If it wasn't bad enough that next year Anzac Day and Easter Monday fall on the same day and we only get one public holiday and not the possible two, now it seems there is a risk that employees could lose an entitlement to public holidays that fall during a closedown period (which are of course, most commonly, the Christmas and New Year holidays).
To put your mind at rest and give you the good news first, the National Government has included clarification of employee entitlements during a closedown period in its recently released Holidays Amendment Bill. If and once that becomes law, the position in respect of an employee's entitlement to public holidays falling during a closedown period will be clear.
That is: an employee is entitled to be paid for public holidays, an alternative holiday, sick leave or bereavement leave falling during a closedown period if the day would otherwise be a working day for the employee.
The purpose of providing for closedown periods in the principal Act was to enable employers to manage their businesses while balancing the employees' annual holiday entitlements. It was not intended to have the effect that all days within the closedown period could be agreed to be treated as not otherwise working days.
And why is that clarification required I hear you ask? I wasn't aware that anyone was treating a closedown period as having the effect that all days could be treated as not otherwise working days, I hear you say.
It appears the need for the clarification has arisen from the relatively recent decision of the Employment Court in a case involving the EPMU (the New Zealand Amalgamated Engineering, Printing and Manufacturing Union) and SCA Hygiene Australia Limited.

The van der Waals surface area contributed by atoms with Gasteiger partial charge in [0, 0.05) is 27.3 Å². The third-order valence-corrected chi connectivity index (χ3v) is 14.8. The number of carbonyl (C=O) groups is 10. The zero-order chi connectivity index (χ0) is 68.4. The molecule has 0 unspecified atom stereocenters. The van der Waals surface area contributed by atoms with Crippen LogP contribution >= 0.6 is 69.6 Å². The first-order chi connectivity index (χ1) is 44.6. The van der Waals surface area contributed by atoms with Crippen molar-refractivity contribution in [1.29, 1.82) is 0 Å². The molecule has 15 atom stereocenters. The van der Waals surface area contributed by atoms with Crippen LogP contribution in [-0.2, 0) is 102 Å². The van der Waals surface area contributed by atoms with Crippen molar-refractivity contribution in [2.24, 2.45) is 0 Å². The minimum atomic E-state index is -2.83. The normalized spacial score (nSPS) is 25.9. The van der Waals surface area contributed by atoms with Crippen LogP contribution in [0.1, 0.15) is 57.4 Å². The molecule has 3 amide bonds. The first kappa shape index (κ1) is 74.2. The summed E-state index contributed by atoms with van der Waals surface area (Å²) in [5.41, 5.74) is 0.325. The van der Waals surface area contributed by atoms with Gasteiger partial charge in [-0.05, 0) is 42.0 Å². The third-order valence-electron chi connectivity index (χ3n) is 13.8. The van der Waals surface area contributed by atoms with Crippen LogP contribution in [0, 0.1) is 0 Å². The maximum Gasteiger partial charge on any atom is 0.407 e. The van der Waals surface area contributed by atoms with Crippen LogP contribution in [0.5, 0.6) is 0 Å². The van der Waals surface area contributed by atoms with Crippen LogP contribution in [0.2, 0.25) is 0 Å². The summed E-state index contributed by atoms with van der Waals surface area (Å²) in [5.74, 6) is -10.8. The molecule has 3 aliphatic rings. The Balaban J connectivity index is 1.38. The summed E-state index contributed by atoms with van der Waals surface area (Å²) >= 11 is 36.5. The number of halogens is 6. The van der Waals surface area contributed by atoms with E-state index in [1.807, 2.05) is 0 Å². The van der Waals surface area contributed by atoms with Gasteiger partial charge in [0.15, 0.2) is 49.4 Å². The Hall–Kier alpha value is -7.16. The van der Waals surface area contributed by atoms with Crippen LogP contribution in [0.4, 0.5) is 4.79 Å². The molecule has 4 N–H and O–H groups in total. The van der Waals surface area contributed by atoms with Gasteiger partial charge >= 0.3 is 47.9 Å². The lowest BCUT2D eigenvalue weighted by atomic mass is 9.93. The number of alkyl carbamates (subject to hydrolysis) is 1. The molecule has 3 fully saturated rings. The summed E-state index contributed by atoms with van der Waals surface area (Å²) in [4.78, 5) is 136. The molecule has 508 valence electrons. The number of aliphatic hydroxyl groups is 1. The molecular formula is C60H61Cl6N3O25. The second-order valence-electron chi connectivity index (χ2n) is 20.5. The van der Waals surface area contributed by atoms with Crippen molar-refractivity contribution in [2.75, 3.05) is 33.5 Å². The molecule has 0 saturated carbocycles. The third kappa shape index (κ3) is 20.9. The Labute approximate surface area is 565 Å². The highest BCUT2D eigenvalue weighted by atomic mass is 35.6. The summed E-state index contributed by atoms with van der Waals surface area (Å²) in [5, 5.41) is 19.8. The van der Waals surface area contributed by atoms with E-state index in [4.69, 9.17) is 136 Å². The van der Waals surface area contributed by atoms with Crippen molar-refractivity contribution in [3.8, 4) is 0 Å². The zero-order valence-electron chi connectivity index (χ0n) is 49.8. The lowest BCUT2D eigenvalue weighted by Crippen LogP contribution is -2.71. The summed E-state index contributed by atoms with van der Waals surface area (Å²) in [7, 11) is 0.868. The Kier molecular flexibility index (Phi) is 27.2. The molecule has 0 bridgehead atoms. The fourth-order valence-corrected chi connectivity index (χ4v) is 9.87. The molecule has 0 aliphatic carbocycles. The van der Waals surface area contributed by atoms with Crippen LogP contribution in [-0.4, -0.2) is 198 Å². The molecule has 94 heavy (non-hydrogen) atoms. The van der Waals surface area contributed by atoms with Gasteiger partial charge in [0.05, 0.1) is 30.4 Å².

In that case the Employment Court held that public holidays falling during the closedown period in question were not 'otherwise working days' for the employees. What this means is that there was no obligation on the defendant to pay employees their relevant daily pay for those public holidays pursuant to s 49 Holidays Act 2003.
I deliberately say 'there was no obligation on the defendant' as it is not crystal clear whether this is a case which is limited to its particular facts, or whether the principle is applicable to the treatment of public holidays during all closedown periods, because several factors peculiar to SCA's operations featured quite strongly in the Court's decision.
What was particular about that case was SCA's rostering system and the terms of its collective agreement with the EPMU. Some employees were rostered on a 5 x 8 hour pattern and others on a 4 x 12 hour one. SCA customarily closed its operations for 14 days at Christmas (and had done so since at least 1993). It required its employees to take annual leave during the closedown period and, most importantly, under the collective agreement roster arrangements were suspended during the closedown period (and all employees were treated as if they worked 5 x 8 hour days).
SCA argued, and the Employment Court agreed, that none of the 14 days during the closedown period were 'otherwise working days' and, therefore, there was no requirement under the Holidays Act for SCA to pay for any public holidays that fell during that period. However, despite that, SCA had reached an agreement with its employees that they would still be paid for all 4 public holidays, but on the basis of an 8 hour day. The Court commented that in 'a very real sense' the agreement provided employees with more than the minimum entitlement under the Holidays Act.
In any event, the key point is that the National Government appears to have taken a pragmatic approach and attempted to cut off any future litigation at the pass by clarifying in the Amendment Bill that public holidays that fall during a closedown period are still intended to be treated as public holidays - that is, they are still capable of being days that would otherwise be working days, notwithstanding the closedown period.
With approximately 2 months still to go until our next public holiday (Labour Day on Monday, 25 October 2010) - I for one think it is good news that we're not about to potentially lose more public holidays. What about you?
Bridget Smith is an employment lawyer at Minter Ellison Rudd Watts